In the simplest implementations of POP3, the server really does maintain a collection of text files -- one for each e-mail account. When a message arrives, the POP3 server simply appends it to the bottom of the recipient's file.
When you check your e-mail, your e-mail client connects to the POP3 server using port 110. The POP3 server requires an account name and a password. Once you've logged in, the POP3 server opens your text file and allows you to access it. Like the SMTP server, the POP3 server understands a very simple set of text commands. Here are the most common commands:
- USER - enter your user ID
- PASS - enter your password
- QUIT - quit the POP3 server
- LIST - list the messages and their size
- RETR - retrieve a message, pass it a message number
- DELE - delete a message, pass it a message number
- TOP - show the top x lines of a message, pass it a message number and the number of lines
Your e-mail client connects to the POP3 server and issues a series of commands to bring copies of your e-mail messages to your local machine. Generally, it will then delete the messages from the server (unless you've told the e-mail client not to).
You can see that the POP3 server simply acts as an interface between the e-mail client and the text file containing your messages. And again, you can see that the POP3 server is extremely simple. You can connect to it through telnet at port 110 and issue the commands yourself if you would like to (see How Web Servers Work for details on telnetting to servers).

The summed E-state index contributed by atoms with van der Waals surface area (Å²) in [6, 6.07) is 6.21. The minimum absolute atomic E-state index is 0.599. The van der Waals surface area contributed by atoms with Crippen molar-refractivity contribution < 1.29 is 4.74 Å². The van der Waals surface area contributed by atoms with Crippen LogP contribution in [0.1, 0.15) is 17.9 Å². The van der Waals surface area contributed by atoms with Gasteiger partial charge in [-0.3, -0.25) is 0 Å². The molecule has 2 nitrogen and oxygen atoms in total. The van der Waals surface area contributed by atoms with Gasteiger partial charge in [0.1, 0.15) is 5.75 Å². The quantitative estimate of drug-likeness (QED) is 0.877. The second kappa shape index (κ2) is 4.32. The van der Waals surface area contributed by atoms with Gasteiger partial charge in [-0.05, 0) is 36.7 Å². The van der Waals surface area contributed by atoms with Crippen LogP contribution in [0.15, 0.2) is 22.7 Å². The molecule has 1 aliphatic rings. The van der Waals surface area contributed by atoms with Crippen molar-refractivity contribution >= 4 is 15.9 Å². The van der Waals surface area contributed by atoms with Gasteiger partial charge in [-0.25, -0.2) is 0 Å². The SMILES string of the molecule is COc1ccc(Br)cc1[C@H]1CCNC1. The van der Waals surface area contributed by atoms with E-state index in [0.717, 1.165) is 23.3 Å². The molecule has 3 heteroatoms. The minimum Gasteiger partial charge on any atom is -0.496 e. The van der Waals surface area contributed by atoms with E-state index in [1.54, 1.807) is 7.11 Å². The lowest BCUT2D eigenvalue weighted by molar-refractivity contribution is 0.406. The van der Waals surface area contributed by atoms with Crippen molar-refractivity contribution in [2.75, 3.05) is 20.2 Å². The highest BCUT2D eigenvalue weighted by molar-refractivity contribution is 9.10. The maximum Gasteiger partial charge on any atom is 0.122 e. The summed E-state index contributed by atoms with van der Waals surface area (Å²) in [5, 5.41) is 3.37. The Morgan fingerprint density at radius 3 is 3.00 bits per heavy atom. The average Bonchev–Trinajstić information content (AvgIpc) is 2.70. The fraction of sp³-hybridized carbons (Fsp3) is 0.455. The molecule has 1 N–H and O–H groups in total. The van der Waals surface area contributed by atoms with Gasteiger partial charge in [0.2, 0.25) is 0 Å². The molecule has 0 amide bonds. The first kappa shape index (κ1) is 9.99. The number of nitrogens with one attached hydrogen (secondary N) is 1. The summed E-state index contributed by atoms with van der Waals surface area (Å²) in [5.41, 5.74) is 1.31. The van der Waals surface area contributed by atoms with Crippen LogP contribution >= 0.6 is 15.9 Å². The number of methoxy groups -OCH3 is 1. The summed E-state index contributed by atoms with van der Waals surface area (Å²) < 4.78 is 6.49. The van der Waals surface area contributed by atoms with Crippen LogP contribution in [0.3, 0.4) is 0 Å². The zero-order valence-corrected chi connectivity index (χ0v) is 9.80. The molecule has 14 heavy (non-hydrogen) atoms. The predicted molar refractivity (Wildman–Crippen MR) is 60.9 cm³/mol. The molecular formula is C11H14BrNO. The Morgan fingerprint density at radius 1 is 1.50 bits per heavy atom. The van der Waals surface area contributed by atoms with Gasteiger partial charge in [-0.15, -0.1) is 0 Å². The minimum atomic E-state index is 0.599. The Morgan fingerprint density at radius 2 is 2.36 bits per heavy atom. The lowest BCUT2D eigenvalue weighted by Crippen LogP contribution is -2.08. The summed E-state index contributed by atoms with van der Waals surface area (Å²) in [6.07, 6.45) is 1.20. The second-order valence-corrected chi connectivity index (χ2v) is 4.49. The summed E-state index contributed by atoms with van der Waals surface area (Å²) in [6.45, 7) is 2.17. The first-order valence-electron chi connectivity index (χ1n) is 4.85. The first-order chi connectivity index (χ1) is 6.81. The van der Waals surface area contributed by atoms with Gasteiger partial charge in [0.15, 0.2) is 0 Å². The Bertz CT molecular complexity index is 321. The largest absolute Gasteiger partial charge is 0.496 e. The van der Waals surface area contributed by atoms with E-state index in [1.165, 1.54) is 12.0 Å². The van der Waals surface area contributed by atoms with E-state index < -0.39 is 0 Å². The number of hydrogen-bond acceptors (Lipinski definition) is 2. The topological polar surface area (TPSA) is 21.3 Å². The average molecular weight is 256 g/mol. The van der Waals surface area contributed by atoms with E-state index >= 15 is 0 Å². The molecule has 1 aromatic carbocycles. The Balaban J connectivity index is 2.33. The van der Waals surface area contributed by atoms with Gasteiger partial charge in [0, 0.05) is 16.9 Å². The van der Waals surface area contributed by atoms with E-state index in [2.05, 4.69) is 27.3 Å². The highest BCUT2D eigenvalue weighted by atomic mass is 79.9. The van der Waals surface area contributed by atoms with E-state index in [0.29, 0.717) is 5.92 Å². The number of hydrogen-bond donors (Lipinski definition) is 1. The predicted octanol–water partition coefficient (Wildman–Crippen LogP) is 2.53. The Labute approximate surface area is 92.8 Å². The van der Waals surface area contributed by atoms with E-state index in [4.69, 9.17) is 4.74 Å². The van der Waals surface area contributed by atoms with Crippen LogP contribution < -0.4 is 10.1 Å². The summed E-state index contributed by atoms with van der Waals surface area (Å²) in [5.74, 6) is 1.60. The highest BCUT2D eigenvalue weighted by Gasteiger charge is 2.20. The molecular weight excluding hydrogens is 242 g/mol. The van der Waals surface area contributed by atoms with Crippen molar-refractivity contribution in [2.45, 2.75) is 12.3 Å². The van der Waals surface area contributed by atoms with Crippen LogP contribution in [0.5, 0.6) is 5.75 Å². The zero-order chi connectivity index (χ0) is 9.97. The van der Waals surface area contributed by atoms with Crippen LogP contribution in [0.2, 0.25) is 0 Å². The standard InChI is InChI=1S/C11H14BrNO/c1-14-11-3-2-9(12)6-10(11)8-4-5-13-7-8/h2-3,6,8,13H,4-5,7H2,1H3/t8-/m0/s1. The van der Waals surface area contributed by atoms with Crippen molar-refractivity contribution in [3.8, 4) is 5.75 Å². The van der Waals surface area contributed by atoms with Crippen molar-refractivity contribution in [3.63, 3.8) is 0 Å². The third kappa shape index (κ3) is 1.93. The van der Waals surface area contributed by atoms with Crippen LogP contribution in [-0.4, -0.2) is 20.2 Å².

The IMAP Server
As you can see, the POP3 protocol is very simple. It allows you to have a collection of messages stored in a text file on the server. Your e-mail client (e.g. Outlook Express) can connect to your POP3 e-mail server and download the messages from the POP3 text file onto your PC. That is about all that you can do with POP3.
Many users want to do far more than that with their e-mail, and they want their e-mail to remain on the server. The main reason for keeping your e-mail on the server is to allow users to connect from a variety of machines. With POP3, once you download your e-mail it's stuck on the machine to which you downloaded it. If you want to read your e-mail both on your desktop machine and your laptop (depending on whether you're working in the office or on the road), POP3 makes life difficult.
IMAP (Internet Mail Access Protocol) is a more advanced protocol that solves these problems. With IMAP, your mail stays on the e-mail server. You can organize your mail into folders, and all the folders live on the server as well. When you search your e-mail, the search occurs on the server machine, rather than on your machine. This approach makes it extremely easy for you to access your e-mail from any machine, and regardless of which machine you use, you have access to all of your mail in all of your folders.
We'll look at IMAP problems and attachments in the next section.